MSFT data by YCharts

For illustration, short-selling for Apple shares is up 3.5%, as investors are unwilling to buy until the company releases more products to bolster profits. The challenge for Apple is that it is already a very large company, with a market capitalization of $425 billion. New phone releases based on the Android operating system, including the Nexus 4, HTC One and Samsung Galaxy S4, will likely pressure sales for the iPhone 5. Apple’s share price will be dominated by sentiment, so predicting its direction in the short-term will be difficult.

More predictable investment opportunities lie with the following three companies.

1) Oracle (NYSE: ORCL)

Investors correctly bet against shares of Oracle between February 15 and February 28, 2013 by increasing short-selling open interest to 38.2 million shares. Oracle blamed competition from cloud apps for hurting quarterly results. Evercore, Pac Crest, and CLSA were bearish on Oracle following the quarterly report. Only UBS was bullish, calling the sell-off a buying opportunity.

New software license and cloud subscription sales declined by 2% compared to last year. Last quarter, sales rose 17%. Hardware sales fared worse: sales dropped 23%.

In its third quarter, Oracle said it earned $0.65 per share (non-GAAP) on revenue of $8.97 billion. The consensus expectation was $0.66 per share on revenue of $9.37 billion. Oracle forecasts revenue for the fourth quarter to be negative 1% to positive 4%, and earnings of between $0.85 and $0.91 per share.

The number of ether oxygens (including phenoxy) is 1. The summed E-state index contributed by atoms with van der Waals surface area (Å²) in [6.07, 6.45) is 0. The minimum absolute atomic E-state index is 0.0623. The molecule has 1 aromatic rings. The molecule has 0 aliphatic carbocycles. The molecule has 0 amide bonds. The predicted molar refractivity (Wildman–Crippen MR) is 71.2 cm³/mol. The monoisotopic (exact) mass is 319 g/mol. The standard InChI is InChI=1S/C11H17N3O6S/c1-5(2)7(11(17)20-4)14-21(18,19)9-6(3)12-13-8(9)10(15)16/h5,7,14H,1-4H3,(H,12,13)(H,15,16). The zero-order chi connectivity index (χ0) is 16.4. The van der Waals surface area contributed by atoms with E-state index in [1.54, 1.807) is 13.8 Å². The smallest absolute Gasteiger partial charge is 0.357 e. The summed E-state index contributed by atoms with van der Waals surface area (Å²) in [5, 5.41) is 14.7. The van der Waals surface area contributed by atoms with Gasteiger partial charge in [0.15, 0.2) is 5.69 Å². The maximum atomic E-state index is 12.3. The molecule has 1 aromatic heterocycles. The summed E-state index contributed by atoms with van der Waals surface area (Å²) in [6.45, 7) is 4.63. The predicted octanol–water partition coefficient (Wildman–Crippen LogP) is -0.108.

2) BlackBerry (NASDAQ: BBRY)

Much to the chagrin of short-sellers, BlackBerry shares are rising, up 36% in 2013, as short-interest rose 7.8% to 147.2 million shares. Short float represents a whopping 34.6%. Positive developments are supporting BlackBerry ahead of its earnings report on March 28 2013. Incidentally, the device will be made available on Verizon on the same day BlackBerry reports. BlackBerry said that 30,000 apps were added to App World in the last seven weeks. App World now has 100,000 apps.

In the U.S., the Department of Defense (DoD) issued an RFP for a mobile management platform solution in October 2012. A decision is due around May, in which the DoD will decide which devices it will order. The DoD currently has 470,000 BlackBerry phones deployed, 41,000 Apple iOS devices, and 8,700 Android devices.